|The COMPARE Procedure|
|See also:||A Comparison with an ID Variable|
|Featured in:||Comparing Observations with an ID Variable|
ID <DESCENDING> variable-1
specifies the variable that the procedure uses to match observations. You can specify more than one variable, but the data set must be sorted by the variable or variables you specify. These variables are ID variables. ID variables also identify observations on the printed reports and in the output data set.
specifies that the data set is sorted in descending order by the variable that immediately follows the word DESCENDING in the ID statement.
If you use the DESCENDING option, then you must sort the data sets. SAS does not use an index to process an ID statement with the DESCENDING option. Further, the use of DESCENDING for ID variables must correspond to the use of the DESCENDING option in the BY statement in the PROC SORT step that was used to sort the data sets.
specifies that observations are not necessarily sorted in alphabetic or numeric order. The data are grouped in another way, for example, chronological order.
|See also:||Comparing Unsorted Data|
|Requirements for ID Variables|
ID variables must be in the BASE= data set or PROC COMPARE stops processing.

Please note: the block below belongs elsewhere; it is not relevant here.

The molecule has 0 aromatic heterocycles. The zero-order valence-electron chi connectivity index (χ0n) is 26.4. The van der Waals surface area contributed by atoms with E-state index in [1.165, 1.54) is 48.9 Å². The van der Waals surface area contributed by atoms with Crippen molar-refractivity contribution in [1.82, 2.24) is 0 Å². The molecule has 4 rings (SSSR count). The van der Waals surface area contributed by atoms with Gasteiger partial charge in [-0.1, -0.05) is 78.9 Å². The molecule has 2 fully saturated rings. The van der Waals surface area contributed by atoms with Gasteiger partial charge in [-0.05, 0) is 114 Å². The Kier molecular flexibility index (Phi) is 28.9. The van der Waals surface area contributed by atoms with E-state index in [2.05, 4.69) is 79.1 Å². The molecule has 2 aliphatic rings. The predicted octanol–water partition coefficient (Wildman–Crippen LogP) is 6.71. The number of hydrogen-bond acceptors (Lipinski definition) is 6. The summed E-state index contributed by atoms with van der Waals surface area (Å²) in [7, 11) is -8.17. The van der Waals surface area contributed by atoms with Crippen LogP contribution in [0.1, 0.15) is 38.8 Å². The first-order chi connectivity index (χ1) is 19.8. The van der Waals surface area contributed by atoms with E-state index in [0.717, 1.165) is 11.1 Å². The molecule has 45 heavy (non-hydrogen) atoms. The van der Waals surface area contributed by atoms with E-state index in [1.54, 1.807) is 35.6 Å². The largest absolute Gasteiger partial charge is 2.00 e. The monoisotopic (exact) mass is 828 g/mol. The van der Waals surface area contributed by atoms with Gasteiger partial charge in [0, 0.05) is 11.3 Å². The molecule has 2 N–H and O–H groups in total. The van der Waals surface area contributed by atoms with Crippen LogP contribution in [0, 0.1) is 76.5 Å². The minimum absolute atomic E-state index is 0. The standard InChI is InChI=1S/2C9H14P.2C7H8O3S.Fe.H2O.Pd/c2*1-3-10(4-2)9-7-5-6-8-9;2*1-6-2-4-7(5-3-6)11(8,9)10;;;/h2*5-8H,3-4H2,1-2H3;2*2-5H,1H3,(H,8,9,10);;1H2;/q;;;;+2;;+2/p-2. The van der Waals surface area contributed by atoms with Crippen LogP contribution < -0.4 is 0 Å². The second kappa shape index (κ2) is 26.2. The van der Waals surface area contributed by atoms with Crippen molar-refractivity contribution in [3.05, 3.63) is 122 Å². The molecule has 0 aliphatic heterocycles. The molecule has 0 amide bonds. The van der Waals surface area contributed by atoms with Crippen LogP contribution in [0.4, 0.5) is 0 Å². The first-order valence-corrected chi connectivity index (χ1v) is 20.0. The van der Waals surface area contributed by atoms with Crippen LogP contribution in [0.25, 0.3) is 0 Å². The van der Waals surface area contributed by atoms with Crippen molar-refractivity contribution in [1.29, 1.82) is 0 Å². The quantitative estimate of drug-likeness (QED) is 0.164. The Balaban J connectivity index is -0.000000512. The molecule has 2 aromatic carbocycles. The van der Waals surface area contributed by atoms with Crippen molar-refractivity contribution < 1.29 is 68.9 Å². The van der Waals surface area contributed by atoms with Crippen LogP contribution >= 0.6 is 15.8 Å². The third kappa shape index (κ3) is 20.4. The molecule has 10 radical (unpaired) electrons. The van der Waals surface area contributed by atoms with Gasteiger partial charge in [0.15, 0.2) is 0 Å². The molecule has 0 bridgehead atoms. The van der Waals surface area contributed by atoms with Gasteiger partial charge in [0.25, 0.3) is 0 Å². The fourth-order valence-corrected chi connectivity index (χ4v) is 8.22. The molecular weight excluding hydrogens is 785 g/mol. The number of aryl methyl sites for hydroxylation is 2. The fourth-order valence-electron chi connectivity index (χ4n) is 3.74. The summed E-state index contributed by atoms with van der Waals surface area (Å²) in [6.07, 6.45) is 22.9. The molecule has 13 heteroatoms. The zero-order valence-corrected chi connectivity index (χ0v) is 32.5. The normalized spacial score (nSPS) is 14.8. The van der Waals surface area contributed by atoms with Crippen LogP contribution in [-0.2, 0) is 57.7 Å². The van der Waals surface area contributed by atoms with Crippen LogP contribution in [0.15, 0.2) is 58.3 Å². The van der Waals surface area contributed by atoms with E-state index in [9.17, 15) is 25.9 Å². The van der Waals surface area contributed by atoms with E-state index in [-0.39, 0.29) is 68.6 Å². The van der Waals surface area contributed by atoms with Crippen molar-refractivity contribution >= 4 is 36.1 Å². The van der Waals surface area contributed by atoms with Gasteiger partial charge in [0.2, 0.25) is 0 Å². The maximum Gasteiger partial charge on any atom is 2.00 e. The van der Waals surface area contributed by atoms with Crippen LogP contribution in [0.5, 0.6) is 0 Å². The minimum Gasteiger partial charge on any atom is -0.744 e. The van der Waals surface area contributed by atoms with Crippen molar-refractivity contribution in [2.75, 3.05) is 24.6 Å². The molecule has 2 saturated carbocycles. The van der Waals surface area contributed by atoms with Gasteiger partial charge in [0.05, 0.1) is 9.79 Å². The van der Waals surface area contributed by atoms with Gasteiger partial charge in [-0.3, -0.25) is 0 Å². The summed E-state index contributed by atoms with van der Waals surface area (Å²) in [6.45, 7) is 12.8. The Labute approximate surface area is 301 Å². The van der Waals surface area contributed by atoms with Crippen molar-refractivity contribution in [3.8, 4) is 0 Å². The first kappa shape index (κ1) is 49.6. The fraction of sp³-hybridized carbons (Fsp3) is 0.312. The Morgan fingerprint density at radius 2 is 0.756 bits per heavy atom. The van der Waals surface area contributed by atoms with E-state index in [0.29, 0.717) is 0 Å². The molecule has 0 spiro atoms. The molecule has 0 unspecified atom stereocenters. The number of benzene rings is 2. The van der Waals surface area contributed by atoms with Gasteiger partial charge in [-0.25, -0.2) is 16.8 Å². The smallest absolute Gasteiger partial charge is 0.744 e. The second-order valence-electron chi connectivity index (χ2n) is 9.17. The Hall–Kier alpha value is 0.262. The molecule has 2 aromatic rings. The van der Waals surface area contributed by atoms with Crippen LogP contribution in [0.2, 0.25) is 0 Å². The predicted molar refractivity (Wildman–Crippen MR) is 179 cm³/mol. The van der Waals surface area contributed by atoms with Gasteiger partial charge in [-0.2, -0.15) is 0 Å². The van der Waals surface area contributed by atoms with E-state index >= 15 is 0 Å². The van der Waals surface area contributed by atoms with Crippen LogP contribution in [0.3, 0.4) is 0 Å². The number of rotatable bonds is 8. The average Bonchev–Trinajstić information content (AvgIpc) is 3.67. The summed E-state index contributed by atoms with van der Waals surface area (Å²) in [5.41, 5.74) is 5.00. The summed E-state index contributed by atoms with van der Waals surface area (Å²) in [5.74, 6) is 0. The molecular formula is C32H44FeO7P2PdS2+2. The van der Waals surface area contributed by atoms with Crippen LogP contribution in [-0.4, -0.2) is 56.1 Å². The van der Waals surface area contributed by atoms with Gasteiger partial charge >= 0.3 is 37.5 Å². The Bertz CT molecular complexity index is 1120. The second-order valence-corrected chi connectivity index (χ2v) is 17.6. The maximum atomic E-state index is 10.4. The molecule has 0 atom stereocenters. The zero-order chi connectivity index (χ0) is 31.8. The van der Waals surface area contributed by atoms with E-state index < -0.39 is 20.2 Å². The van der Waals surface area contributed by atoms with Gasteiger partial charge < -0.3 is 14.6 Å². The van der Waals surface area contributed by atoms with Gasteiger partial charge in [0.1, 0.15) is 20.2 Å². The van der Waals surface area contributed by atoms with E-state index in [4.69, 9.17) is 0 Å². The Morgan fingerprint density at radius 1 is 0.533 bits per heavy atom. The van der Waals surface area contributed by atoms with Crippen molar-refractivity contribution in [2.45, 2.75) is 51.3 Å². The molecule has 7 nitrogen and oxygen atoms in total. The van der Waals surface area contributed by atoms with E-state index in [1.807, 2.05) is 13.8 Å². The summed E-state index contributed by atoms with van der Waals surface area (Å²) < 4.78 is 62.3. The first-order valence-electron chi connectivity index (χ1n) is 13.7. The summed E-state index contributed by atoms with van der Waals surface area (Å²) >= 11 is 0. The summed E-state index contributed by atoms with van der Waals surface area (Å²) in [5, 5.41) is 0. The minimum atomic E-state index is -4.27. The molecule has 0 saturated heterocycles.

If an ID variable is not in the COMPARE= data set, then PROC COMPARE writes a warning message to the SAS log and does not use that variable to match observations in the comparison data set (but does write it to the OUT= data set).
ID variables must be of the same type in both data sets.
You should sort both data sets by the common ID variables (within the BY variables, if any) unless you specify the NOTSORTED option.
|Comparing Unsorted Data|
If you do not want to sort the data set by the ID variables, then you can use the NOTSORTED option. When you specify the NOTSORTED option, or if the ID statement is omitted, PROC COMPARE matches the observations one-to-one. That is, PROC COMPARE matches the first observation in the base data set with the first observation in the comparison data set, the second with the second, and so on. If you use NOTSORTED, and the ID values of corresponding observations are not the same, then PROC COMPARE prints an error message and stops processing.
If the data sets are not sorted by the common ID variables and if you do not specify the NOTSORTED option, then PROC COMPARE writes a warning message to the SAS log and continues to process the data sets as if you had specified NOTSORTED.
|Avoiding Duplicate ID Values|
The observations in each data set should be uniquely labeled by the values of the ID variables. If PROC COMPARE finds two successive observations with the same ID values in a data set, then it
prints the total number of duplicate observations found in the data set in the observation summary report
uses the duplicate observations in the base data set and the comparison data set to compare the observations on a one-to-one basis.
When the data sets are not sorted, PROC COMPARE detects only those duplicate observations that occur in succession.